Photo by Nicole McCann

(Updated May 26, 2020)
The Kirwan Commission has been on the way to updating Maryland’s education funding formula since 2014. This summer marks the fifth year of the process. 
Last legislative session, Maryland legislators passed the Blueprint for Maryland’s Future, a jumpstart bill to fund key recommendations from the Commission on Innovation and Excellence (Kirwan Commission). 
Still, the actual discussion on how to fully fund all of the programs across Maryland is just underway via the Funding Formula Workgroup (Workgroup). 
The Workgroup has roughly two and a half months to figure out the funding plan that will change the future of Maryland students for decades to come. Note that revamping Maryland’s very complex formula is a huge task for the members who are new to the Kirwan process (only four of the fourteen are also Kirwan Commissioners).

Here are 5 key points to keep in mind:

1. The Heart of the Matter: Equity

Putting equity into practice means that state resources must support students and districts impacted by opportunity gaps, achievement lags, and chronic underfunding.

Members of the Workgroup must weave equity into every stage of the decision-making process, and students must be at the center of each consideration. This means the state must properly count students so that the Workgroup can design the formula to correctly provide the additional resources that each district needs.
Additionally, accountability for the ways the state supports its successful implementation and specific measures for the range of equity factors (i.e. teacher retention practices targeting diverse representation, etc.) is a must. 

2. The Richest Counties Are Still Getting the Most Education Funding

According to Department of Legislative Services (DLS) and the Kirwan Commission’s own analysis, Maryland has a regressive education funding formula. The Maryland Center for Economic Policy found that more than half of students of color in Maryland attend underfunded schools, while the same is true for only 8% of white students. 

Rich counties receive more education funding than counties with low wealth despite "wealth equalization” measures in the formula. The ability of wealthy districts to contribute more local dollars to their school systems, beyond what is required by state law, is one reason for this disparity. Further, the cut to the “Thornton” funding law in 2008 — which inequitably harmed low wealth districts due to their heavy reliance on state dollars — have deepened the disparity in funding between high and low wealth districts. The state must rework the wealth calculation to ensure that the formula is fair and equitable.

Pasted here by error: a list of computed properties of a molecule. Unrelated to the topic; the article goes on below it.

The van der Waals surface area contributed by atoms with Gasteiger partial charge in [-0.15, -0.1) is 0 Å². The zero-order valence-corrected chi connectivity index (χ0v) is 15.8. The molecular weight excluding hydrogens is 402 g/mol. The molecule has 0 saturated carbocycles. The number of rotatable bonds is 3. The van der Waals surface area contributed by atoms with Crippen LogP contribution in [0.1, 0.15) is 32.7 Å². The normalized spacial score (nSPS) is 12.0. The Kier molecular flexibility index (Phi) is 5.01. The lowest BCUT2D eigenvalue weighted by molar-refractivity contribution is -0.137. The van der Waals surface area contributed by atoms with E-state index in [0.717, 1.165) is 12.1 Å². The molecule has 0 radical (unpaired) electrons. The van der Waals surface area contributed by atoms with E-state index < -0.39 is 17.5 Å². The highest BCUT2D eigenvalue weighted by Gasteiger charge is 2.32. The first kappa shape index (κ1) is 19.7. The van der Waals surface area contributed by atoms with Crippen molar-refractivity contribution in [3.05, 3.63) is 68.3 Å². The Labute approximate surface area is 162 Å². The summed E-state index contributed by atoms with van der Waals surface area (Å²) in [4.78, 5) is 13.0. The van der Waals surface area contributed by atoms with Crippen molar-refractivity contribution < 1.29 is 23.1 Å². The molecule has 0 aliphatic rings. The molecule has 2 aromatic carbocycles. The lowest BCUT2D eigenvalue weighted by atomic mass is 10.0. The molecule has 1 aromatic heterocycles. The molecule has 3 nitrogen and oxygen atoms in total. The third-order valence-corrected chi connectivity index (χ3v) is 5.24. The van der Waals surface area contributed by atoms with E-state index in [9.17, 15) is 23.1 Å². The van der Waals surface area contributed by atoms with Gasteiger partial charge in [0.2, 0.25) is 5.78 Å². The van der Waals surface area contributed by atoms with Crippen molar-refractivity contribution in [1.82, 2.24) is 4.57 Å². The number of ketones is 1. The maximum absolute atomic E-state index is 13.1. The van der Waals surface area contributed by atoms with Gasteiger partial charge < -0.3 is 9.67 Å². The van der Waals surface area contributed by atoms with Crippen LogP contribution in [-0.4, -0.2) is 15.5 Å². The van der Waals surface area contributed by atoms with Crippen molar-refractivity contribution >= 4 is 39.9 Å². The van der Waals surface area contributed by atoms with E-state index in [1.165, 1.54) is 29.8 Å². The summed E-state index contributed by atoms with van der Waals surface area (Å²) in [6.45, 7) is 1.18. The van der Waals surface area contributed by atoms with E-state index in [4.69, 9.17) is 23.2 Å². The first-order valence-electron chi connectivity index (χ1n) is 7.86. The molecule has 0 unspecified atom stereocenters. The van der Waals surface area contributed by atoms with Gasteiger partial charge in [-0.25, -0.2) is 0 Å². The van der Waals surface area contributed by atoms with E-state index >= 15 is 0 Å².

3. The Great Debate: How to Measure Local Wealth

Redevelopment tools like “tax increment financing” (TIFs) impact the real property wealth calculation per pupil. Because TIF packages include tax breaks and because that property is not generating into the City’s bank account, a jurisdiction is protected from counting that property as local wealth. This is a serious situation that makes local wealth calculation much less accurate. There has been extensive debate on when TIF protections should end.

4. Pay Attention to the Formula “Fixers”

Two formula fixers worth reviewing are the Geographic Cost of Education Index (GCEI), which is what Maryland currently uses, and the proposed alternative, the Comparable Wage Index (CWI). If Maryland switches to CWI, by DLS’s own simulations, the result would be to send hundreds of thousands of dollars in state aid to districts with high local wealth, which undercuts the spirit of the equity-driven formula. 

For decades, the low-wealth school districts where the state has failed to meet adequacy targets have included Baltimore City, Caroline, Prince George’s, Somerset and Wicomico Counties. The change to CWI would cause Baltimore City to actually lose substantial funding.
If decision makers are committed to a unified Maryland and believe that all students deserve an excellent education, they should be wary of any proposal that does not meet Maryland’s overall equity intentions.

5. “I do.” Marrying the Formula & Kirwan’s Policy Recommendations

The work to link Kirwan policy recommendations to the formula is expected to be a main topic of the public meeting on August 22

The lynchpin will be the determination of which new policies are funded and where will they fall in the formula (base, weights, and/or separate adjoining formulas). 
According to the current schedule, there is one meeting focusing on the interaction between Kirwan’s interim policy recommendations and the formula before preliminary decisions in early September. It is questionable whether that is enough time to give these critical decisions the attention they deserve.

In closing, there’s a narrow window for decisions on both the formula and the overall recommendations. We are eagerly awaiting the outcomes of the next series of meetings, one of which will include the first public comment opportunity related to the formula on September 19. We are also looking forward to a schedule for the full convening of the Kirwan Commission.  
Stay tuned for those announcements of next steps and how best to engage your elected leaders to ensure full funding of services and programs so that every student in Maryland gets a world-class educational experience. Making real changes to Maryland’s education system to increase equity is not simply a “nice thing to do,”  justice requires it – and full, targeted funding to student needs is required too.